Finally, a lot of the poems have audio, which is a sweet thing made no less sweet for how it’s becoming sweetly standard in the online lit world. Check out Luther Hughes’s “Chains” and do the reading/hearing effect of a power-line like “be balled up boys. be left boned and bone. and brown and brown and brown / and black boys.”
Another sleek magazine that knows its way around an audio play button is Powder Keg, which I’ve loved before, but they keep being lovable, so one more time before I shut up about them, I promise.
What they say for themselves is they “aim to illuminate the bravest and most exciting voices in contemporary poetry.” They’re “committed to publishing excellent poetry from around the world” since they’re run by two friends in NYC and Melbourne.
They just put out a great new issue—their fifth—with a photo of an open hand for a mascot. That hand looks a little fucked up—blistered, bruised, nicked—but stretching full, which is also what the poems do.
The Powder Keg #5 hand is doing so many things: it’s “plucking a frog from a full mouth and / folding it into a fork” (Kristin Chang), it’s exploring “lover to lover the greenness of small / suitcases & movings” (Ines Pujos). Oh and it’s talking too—as per the play button mentioned earlier, plenty of audio here. Take your ears to lines like Joey de Jesus’s “let no such slab hooligan me hostage” and Brynne Rebele-Henry’s “Sprite dipped chocolate dough.”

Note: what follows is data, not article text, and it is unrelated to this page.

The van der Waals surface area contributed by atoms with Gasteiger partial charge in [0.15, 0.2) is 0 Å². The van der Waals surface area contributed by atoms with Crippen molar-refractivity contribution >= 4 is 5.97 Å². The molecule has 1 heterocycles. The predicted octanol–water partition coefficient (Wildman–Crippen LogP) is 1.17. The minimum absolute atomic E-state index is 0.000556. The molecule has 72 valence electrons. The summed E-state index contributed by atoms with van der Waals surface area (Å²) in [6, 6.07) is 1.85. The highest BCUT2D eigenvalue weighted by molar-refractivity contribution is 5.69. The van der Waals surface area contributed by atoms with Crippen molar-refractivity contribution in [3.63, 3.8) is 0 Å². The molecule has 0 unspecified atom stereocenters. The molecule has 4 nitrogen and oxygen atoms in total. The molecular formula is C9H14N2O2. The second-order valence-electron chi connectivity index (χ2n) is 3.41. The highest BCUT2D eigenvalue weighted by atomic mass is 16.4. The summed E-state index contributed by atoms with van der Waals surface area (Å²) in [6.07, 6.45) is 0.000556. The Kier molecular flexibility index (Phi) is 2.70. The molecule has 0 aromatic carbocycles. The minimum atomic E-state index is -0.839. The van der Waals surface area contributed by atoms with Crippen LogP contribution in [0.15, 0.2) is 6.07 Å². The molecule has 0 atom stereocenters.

In the rest of the open hand, you can find the swings of Kamden Hilliard, with an elegy from which this post got its title: “Maybe he was sleepwalking or maybe it was the universe.” Full disclosure: the press I do (Magic Helicopter) is publishing Kam’s chapbook at some point later this year or early next—read Kam’s poems to see why.
Finally, lots of people in my neck of the Facebook <3ed on our bud Mark Cugini for a beautiful elegy to his friend Ryan O’Day, and I’m going to <3 it here too in one of those friend leaks. Mark’s mind is a U-Haul truck “with its tires on fire,” aching and passing out “honorary degree[s] / in elbow drops” and singing all the way into the fire.
Potluck Magazine is a little different than the first two magazines rounded up because they don’t do staggered online issues, opting instead for a steady roll of content and a big print blowout now and then.
They’re in on that crispy manifesto action: “Potluck is a space to present a diverse and resonant collection of creative media, narrowing gaps between different forms of art, ideas, and people … In seeking to create a community of artists, writers, and friends, Potluck shares individual pieces to bring larger ideas of identity and culture to the table.”